I wish I could remember who I was speaking to that admitted she was learning as best she could and I had to admit that’s what we’re all doing; learning as best we can. We’re all -everyone I recognize in the world- trying to figure out how to collectively create a world free of fear, hatred, injustice and imperialism. We’re not doing that if we’re just going along to get along. There are real life and death consequences here.

I have the freedom to decide how I’m called. I love the ancient proverb, “it’s what you’re called; it’s what you answer to.” If only we all had the freedom/privilege/wisdom to decide to what we’ll answer.

At ALA, I was called to meetings and appointments that kept me busy! I really thought I’d make it to sessions this time but wasn’t able to make it to a single one. The upside? I witnessed fewer microaggressions. The downside? I wasn’t in rooms were agendas were set and where transformative information was exchanged. The best side: I was able to connect with my people. I laid eyes on friends I hadn’t seen in years. I hugged and held on to people, felt their energy and was renewed. I had wonderful, long and personal conversations with friends, new and old. I drank Ethiopian honey wine, shared the best every trifle dessert, got moved to tears when Varian Johnson spoke, was laughed at for my mom jokes, wore my dress inside out and no one cared! I vowed to only pick up 5 books this conference to add to the dozens I already have in my TBR pile, but I have 3 cartons arriving via FedEx sometime today. DC is one of my absolute favorite cities, but I saw so little of it. I could have been anywhere in the world for the little bit of the city I saw, but my people were there. And, I saw most of them and hugged many of them. I got to meet with my fabulous Sibert committee and found a group of people I want to meet with and discuss books with for as long as humanly possible. Y’all, keep reading children’s nonfiction and suggestion your titles to us. We are definitely doing the good work this year. I ‘called in’ Sophie Blackall after her Caldecott acceptance speech based in white feminist theory and I felt that for once, finally for once, I left such a situation and all that remained was love. That’s how I’m going to fight the fear.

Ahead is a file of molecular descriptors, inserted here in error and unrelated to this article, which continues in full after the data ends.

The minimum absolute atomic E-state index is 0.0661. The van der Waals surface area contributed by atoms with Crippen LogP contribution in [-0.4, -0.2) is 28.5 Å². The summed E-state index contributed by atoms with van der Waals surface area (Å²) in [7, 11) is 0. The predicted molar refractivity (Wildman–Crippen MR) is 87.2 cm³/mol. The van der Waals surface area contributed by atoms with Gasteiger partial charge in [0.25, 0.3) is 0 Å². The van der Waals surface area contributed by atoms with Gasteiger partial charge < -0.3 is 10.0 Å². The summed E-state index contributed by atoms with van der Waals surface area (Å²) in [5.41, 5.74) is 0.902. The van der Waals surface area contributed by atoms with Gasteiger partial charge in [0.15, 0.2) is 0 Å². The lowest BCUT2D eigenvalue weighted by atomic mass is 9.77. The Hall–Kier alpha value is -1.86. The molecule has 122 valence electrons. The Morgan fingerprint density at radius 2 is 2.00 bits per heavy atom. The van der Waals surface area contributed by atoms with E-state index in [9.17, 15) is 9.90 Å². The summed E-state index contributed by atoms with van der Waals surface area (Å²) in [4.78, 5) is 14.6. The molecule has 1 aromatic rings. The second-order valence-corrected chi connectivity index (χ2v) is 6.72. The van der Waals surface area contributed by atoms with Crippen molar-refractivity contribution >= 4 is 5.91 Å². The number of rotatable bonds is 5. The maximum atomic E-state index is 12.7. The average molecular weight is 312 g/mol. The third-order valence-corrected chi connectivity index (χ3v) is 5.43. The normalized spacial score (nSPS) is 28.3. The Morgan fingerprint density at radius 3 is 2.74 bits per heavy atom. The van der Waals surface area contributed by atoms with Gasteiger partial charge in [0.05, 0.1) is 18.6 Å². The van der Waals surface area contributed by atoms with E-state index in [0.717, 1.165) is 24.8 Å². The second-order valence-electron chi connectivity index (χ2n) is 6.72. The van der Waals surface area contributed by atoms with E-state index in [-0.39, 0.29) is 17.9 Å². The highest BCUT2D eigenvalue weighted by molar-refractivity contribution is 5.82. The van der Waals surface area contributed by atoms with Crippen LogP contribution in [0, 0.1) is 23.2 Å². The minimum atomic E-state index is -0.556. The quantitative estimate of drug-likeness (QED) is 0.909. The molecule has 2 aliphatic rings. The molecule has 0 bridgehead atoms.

I spent much less time in the Exhibit Hall, but most of that time was with smaller publishers. I wish more of them could financially afford the privilege of being at ALA. Their offerings really need to be considered by more librarians.

I could go on and on about all that I missed but, I believe in no regrets. I’m calling this a successful ALA for me. One day, we may meet at ALA or NCTE or some event somewhere, chat for a while and when you ask if it’s ‘Edi’ or ‘Edith’ I’ll simply be able to say, ‘call me either, just don’t call me late for dinner.’ #momjoke

 

Posted in: Me Being Me